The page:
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ART : A Wider Sense of History : The pioneering work of Shifra Goldman has helped bring overdue scholarly recognition to modern Latin American art. But at 69, she finds that her mission is far from over.

December 17, 1995|Leah Ollman | Leah Ollman is a frequent contributor to Calendar.

SAN DIEGO — "I don't want to be the grande dame of anything, God forbid," Shifra Goldman bristles, recalling how she was described in a review of her recent book, "Dimensions of the Americas: Art and Social Change in Latin America and the United States." The word "distinguished" before her name also makes her uncomfortable, she says, but she warms to the term "pioneer." It better suits her temperament and accomplishments, catching the spirit of her groundbreaking scholarship in the fields of Chicano and modern Latin American art.

Goldman, startlingly youthful at 69, is down-to-earth, friendly but focused, a perfectionist who occasionally spells names out loud to ensure accuracy on a note-taker's part. Over lunch recently, talking through a cold, she showed some of the same determination and confidence she draws upon in her professional battles.

For nearly 30 years, Goldman has struggled to win recognition for art and artists overlooked by the shapers of art history--the professors, curators and critics trained, for the most part, within a Eurocentric, formalist tradition. Through her teaching at several Los Angeles area colleges and her prolific writing and lecturing, Goldman has fervently practiced the "new" art history, a discipline that emphasizes context over connoisseurship, asserting a tight bond between the making of art and political, economic, social and historical phenomena.

The revolution in art history has brought greater visibility to art by Latin Americans, Goldman says through the steam of a large bowl of cocido (the meat and vegetable soup that doubles as Mexican penicillin), PHRASING? but universities have been slower to catch on. They have "patched and plugged" to satisfy student demands, she says, but they have taken no leadership. Why?

"There's a whole string of adjectives I could use," she answers, paraphrasing the detractors: " 'Latin American art is imitative, it's not avant-garde, it's mimetic, it's too political, it's really not world-class. Therefore, why bother?' "

It's not just a problem of the academy either. Alma Ruiz, exhibitions coordinator for the Museum of Contemporary Art in Los Angeles, champions Goldman's perspective and agrees that such issues have placed Latin American art at a disadvantage in America's public collections.

"Who are Latin Americans?" she asks. "A mixture of at least two peoples, one of them European. So why shouldn't art that comes from that part of the world be considered alongside European art?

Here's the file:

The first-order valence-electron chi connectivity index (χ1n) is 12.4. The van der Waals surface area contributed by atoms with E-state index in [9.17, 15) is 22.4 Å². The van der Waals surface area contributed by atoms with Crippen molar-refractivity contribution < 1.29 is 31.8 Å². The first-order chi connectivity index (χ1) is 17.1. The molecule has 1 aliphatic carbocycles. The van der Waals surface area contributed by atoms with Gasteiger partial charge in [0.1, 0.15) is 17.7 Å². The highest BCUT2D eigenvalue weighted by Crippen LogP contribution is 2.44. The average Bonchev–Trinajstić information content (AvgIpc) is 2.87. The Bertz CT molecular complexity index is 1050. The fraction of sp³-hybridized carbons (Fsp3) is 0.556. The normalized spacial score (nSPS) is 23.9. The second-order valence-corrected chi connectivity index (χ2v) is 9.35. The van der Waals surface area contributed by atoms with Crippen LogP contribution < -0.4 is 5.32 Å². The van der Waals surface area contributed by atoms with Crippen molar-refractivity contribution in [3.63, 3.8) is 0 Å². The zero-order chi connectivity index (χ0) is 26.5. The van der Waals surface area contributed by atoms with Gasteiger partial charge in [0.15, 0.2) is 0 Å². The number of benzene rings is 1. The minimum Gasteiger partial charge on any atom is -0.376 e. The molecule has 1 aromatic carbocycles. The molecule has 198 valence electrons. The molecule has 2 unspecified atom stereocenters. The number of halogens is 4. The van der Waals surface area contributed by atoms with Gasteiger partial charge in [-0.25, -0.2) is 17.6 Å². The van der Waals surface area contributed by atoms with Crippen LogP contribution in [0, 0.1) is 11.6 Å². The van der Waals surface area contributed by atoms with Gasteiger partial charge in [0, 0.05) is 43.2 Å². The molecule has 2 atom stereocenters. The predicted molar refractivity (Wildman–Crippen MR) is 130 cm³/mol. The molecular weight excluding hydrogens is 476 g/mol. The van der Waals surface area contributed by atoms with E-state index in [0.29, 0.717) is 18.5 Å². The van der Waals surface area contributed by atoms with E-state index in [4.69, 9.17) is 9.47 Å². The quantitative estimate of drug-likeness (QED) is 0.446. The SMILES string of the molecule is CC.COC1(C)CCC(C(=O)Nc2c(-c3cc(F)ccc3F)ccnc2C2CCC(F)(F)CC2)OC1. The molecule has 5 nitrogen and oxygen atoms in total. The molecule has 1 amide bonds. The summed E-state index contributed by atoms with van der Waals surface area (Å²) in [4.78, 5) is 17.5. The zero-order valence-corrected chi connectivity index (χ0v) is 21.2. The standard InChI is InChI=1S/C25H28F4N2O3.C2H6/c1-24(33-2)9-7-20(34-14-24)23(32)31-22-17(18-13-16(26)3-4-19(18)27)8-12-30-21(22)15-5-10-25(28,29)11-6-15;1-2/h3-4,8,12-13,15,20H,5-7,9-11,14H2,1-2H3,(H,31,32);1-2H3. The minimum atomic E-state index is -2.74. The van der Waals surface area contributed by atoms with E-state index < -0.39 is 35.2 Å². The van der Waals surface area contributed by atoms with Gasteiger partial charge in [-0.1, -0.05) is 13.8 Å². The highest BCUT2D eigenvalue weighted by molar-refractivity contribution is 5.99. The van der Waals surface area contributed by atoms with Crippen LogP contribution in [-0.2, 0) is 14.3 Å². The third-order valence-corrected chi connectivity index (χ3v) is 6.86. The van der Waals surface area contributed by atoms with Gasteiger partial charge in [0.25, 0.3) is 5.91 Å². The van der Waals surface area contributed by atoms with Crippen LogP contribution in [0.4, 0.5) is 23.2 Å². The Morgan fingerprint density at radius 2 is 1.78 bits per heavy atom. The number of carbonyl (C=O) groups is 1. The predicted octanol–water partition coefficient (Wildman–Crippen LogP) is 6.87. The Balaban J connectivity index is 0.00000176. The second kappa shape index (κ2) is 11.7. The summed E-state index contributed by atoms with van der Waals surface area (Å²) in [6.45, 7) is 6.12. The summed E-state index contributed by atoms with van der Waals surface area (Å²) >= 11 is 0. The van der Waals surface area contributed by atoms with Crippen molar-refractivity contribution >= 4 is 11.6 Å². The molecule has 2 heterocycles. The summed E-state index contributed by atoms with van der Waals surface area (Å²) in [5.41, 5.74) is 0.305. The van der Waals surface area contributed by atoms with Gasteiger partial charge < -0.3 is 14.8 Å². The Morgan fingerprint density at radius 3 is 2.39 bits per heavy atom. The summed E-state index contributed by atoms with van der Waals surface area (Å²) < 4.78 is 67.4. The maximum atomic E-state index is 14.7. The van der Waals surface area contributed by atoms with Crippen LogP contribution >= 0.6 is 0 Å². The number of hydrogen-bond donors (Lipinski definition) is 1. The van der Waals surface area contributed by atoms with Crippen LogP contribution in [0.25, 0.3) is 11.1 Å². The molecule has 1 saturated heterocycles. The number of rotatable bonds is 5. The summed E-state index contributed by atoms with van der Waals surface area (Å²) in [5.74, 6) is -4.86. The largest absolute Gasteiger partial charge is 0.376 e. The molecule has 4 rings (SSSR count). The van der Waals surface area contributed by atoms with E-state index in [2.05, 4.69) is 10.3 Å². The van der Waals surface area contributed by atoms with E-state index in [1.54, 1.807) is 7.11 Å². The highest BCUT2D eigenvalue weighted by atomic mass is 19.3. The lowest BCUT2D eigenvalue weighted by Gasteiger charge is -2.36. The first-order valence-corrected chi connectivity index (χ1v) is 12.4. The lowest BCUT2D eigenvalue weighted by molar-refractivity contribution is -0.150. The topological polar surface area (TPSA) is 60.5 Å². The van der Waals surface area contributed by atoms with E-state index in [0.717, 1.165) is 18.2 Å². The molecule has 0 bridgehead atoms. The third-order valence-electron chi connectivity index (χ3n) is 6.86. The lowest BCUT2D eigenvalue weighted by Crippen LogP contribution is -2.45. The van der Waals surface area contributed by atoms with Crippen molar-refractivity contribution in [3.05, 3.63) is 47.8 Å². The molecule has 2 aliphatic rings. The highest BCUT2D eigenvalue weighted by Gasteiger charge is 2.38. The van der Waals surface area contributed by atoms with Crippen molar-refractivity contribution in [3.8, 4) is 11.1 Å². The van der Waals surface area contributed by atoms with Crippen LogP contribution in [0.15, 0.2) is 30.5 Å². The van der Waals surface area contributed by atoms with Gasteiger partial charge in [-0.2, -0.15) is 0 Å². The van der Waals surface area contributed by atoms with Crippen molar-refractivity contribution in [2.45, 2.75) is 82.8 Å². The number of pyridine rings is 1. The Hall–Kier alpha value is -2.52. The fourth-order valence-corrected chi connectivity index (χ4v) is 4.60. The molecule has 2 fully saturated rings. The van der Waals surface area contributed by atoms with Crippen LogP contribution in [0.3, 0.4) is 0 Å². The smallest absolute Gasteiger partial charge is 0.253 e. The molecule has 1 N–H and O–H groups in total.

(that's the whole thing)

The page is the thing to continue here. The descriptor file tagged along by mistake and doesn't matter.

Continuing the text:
"Why is it that when someone like Mark Rothko or Willem de Kooning immigrates to America, he's heralded as an American artist, but when an artist from Latin America comes, he's always considered Latin American, no matter how long he's been outside of his native country?"

Goldman calls herself a skeptic--"maybe a borderline cynic"--but she's encouraged by recent developments that suggest a growing awareness of Latin America's contribution to modernism. Last year, the Getty Center for the History of Art and the Humanities appointed a curator specifically to expand the scope of its resource collections to include Latin America. And just a few months ago, MOCA announced a new, long-term consortium with the Museum of Modern Art in New York and the Art Institute of Chicago to organize exhibitions and educational programs focused on Latin America.

One of the goals, Ruiz says, who spearheads the program for MOCA, "is to bring that part of the world into the international art critical dialogue."

Integrating Latin American art with the history of modernism as it is conventionally taught and presented has been Goldman's professional raison d'e^tre. Born in New York of Russian Jewish parents (her father a waiter, her mother a seamstress), Goldman spoke only Yiddish until the age of 6. After being steeped in the cultural riches of New York and graduating from the High School of Music and Art, she moved--"to my great horror and dismay"--with her family to Los Angeles, where she suffered severe withdrawal from art museums and foreign films.

"Bored to tears," she started college in the late '40s at UCLA. While there, she became active in civil rights causes, such as defending black students who came to the campus under the GI Bill and were refused haircuts by Westwood barbers. Interrupting her studies, she served for several years as "the youngest, most naive, most unknowing member" of the Civil Rights Congress of Los Angeles, and then left the job to have a child in 1953. MARRIED WHEN PREGNANT? NOT CLEAR Though her marriage to a Chicano ("only then we didn't have such a word; he was Mexican American") dissolved when her son was just a baby, the relationship left her with a fluent command of Spanish.

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